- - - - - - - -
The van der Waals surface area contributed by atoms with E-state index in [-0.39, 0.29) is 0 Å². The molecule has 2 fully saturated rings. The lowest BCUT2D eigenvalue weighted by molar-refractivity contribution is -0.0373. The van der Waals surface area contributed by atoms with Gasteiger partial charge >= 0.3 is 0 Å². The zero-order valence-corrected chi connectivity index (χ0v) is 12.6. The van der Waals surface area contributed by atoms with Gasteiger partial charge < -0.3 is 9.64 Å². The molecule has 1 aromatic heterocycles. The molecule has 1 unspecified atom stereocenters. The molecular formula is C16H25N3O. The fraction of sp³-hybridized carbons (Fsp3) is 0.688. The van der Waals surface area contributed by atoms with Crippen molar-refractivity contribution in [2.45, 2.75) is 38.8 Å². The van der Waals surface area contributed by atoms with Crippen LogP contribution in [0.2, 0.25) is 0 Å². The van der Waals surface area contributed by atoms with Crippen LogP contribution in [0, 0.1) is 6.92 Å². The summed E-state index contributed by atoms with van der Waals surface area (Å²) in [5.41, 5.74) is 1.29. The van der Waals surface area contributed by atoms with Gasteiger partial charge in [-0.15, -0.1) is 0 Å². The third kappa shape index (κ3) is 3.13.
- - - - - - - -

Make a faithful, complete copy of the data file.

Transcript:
The van der Waals surface area contributed by atoms with E-state index in [-0.39, 0.29) is 0 Å². The molecule has 2 fully saturated rings. The lowest BCUT2D eigenvalue weighted by molar-refractivity contribution is -0.0373. The van der Waals surface area contributed by atoms with Gasteiger partial charge >= 0.3 is 0 Å². The zero-order valence-corrected chi connectivity index (χ0v) is 12.6. The van der Waals surface area contributed by atoms with Gasteiger partial charge < -0.3 is 9.64 Å². The molecule has 1 aromatic heterocycles. The molecule has 1 unspecified atom stereocenters. The molecular formula is C16H25N3O. The fraction of sp³-hybridized carbons (Fsp3) is 0.688. The van der Waals surface area contributed by atoms with Crippen molar-refractivity contribution in [2.45, 2.75) is 38.8 Å². The van der Waals surface area contributed by atoms with Crippen LogP contribution in [0.2, 0.25) is 0 Å². The van der Waals surface area contributed by atoms with Crippen LogP contribution in [0, 0.1) is 6.92 Å². The summed E-state index contributed by atoms with van der Waals surface area (Å²) in [5.41, 5.74) is 1.29. The van der Waals surface area contributed by atoms with Gasteiger partial charge in [-0.15, -0.1) is 0 Å². The third kappa shape index (κ3) is 3.13.